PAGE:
The next email example that features the principle of authority was sent out by Relevance, a digital marketing agency. Specifically, within this email, the agency is promoting an eBook titled, “10 Do’s and Don’ts of Media Pitching.” The email includes a picture of the online book, content that refers to the benefits of downloading “10 Do’s and Don’ts of Media Pitching,” and several logos at the bottom that specify that the eBook is provided by a third-party company, Cision.
Out of these elements, the principle of authority can be identified through the logo featured at the bottom left corner of the below email. The logo features the title “approved sponsor” and works to authorize both the online book and the company’s partnership with Cision. Additionally, it’s designed in a way in which it looks like a stamp of approval, which also helps to instill the principle of authority.
We wanted to point out this element of the email because the logo has no reflection of any real affiliation or organization. Rather, Relevance created this authoritative logo entirely on their own. This shows that, with good design thinking, any company can take advantage of the principle of authority. You don’t necessarily need large partnerships, high-quality photoshoots, or a celebrity spokesperson to create a persuasive email design.
In the previous email, we provided an example of how you can leverage authority through a persuasive logo. But in this example, we’ll share how you can influence your users through persuasive and authoritative content.
The company we’re featuring for this example is Goettl, a client of ours that’s well-known as being a trusted plumbing and HVAC (heating, ventilation, and air conditioning) company. To give some background information, for those who are unaware, the plumbing and HVAC industry is incredibly fierce and competitive. There are dozens of competing companies constantly striving to be viewed as the market leader. For example, competitors continuously one-up one another by promising cheaper deals, better customer service, and quicker service calls.
Because of this competition, we had to create new opportunities to differentiate Goettl from the competition. One of the ways we were able to do so is by including the principle of authority within our marketing efforts. This principle allowed us to position Goettl as the market leader in ways that the competition couldn’t easily duplicate or one-up.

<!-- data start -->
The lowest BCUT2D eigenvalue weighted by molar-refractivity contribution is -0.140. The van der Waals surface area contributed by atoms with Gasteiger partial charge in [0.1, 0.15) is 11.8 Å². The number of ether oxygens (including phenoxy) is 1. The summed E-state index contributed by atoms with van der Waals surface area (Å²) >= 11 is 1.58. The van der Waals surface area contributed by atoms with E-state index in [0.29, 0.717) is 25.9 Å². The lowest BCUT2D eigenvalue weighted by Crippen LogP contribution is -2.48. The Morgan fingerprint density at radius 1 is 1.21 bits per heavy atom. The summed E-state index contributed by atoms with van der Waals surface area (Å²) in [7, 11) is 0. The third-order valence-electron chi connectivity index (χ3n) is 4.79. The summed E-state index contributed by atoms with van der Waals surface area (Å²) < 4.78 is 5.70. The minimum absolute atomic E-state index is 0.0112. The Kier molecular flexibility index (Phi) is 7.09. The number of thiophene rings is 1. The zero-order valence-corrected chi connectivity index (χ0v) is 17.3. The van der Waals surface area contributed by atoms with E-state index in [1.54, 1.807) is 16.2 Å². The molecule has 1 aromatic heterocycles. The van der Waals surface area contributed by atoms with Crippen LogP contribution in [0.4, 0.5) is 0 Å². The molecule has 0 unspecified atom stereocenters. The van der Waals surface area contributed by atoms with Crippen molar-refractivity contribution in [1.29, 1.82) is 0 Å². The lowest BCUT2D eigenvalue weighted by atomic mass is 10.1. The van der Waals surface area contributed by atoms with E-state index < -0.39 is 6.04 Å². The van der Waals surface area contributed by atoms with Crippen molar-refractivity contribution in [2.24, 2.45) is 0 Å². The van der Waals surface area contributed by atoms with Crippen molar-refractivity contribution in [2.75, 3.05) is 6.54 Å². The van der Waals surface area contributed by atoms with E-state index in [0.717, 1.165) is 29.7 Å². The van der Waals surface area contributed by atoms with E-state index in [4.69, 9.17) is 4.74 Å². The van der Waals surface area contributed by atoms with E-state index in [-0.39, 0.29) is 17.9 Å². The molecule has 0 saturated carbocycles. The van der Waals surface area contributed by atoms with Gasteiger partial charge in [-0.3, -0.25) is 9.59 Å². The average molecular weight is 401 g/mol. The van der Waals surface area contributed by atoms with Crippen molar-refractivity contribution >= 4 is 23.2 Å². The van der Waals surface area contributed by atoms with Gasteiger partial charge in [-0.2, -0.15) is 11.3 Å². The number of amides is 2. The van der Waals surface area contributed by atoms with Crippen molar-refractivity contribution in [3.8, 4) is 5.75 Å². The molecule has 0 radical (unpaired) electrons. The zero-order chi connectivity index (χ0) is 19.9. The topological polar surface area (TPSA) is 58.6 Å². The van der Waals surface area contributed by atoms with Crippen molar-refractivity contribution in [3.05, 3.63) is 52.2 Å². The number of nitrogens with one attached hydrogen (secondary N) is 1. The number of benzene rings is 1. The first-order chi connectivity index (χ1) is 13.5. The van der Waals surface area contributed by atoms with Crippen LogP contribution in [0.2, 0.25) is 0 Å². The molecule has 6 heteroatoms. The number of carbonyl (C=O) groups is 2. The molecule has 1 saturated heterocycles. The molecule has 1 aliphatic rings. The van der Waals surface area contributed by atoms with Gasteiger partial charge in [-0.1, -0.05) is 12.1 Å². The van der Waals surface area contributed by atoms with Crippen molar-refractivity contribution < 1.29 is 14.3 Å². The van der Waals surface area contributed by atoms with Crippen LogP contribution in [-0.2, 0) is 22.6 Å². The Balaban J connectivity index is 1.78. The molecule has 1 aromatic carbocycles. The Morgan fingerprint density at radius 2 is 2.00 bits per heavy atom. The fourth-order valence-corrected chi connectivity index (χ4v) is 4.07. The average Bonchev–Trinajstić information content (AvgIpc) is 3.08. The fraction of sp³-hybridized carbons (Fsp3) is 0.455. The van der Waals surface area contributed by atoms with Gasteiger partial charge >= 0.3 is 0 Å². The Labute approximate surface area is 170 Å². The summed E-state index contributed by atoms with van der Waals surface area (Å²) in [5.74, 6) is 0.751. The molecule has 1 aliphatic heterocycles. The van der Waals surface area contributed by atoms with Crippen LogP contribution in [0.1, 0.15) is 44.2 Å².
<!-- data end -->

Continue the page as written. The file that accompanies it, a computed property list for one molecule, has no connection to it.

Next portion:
As an example, take a look at the below email. The email is broken up into several different content sections. Each section features a popular myth on the topics of plumbing and HVAC. In addition, below each myth, there’s an additional content section titled, “fact.” The fact section works to debunk each of the provided industry myths.
By establishing what is fact and what is myth, Goettl puts themselves in a position of authority. Only an industry leader has the knowledge and experience to dispel common myths.
Taking a step back, think about how you can use the principle of authority within your email designs. For example, if you have a customer service team, feature an image of them in their unified polos. If you own a small retail shop, design a logo that shares how your sales team have been certified trained through several rigorous courses. And if you’re involved within the marketing efforts of a large corporation, include authoritative content in order to position the company as market leaders.
Then finally, after generating these authoritative elements, take the time to test these elements in order to confirm they’re effective. During this time, a few tweaks may have to be made so that the elements are viewed as most authoritative to your target audience, not just the general public. After taking the time to test and think strategically about the social psychological principle of authority, you’ll begin to create an extremely effective email campaign.
Next, follow along as we round up our series on incorporating the principles of persuasion to email design with the sixth and final principle, scarcity. There, we’ll discuss the support behind scarcity and how you can use this principle in order to get your audience to say ‘yes’.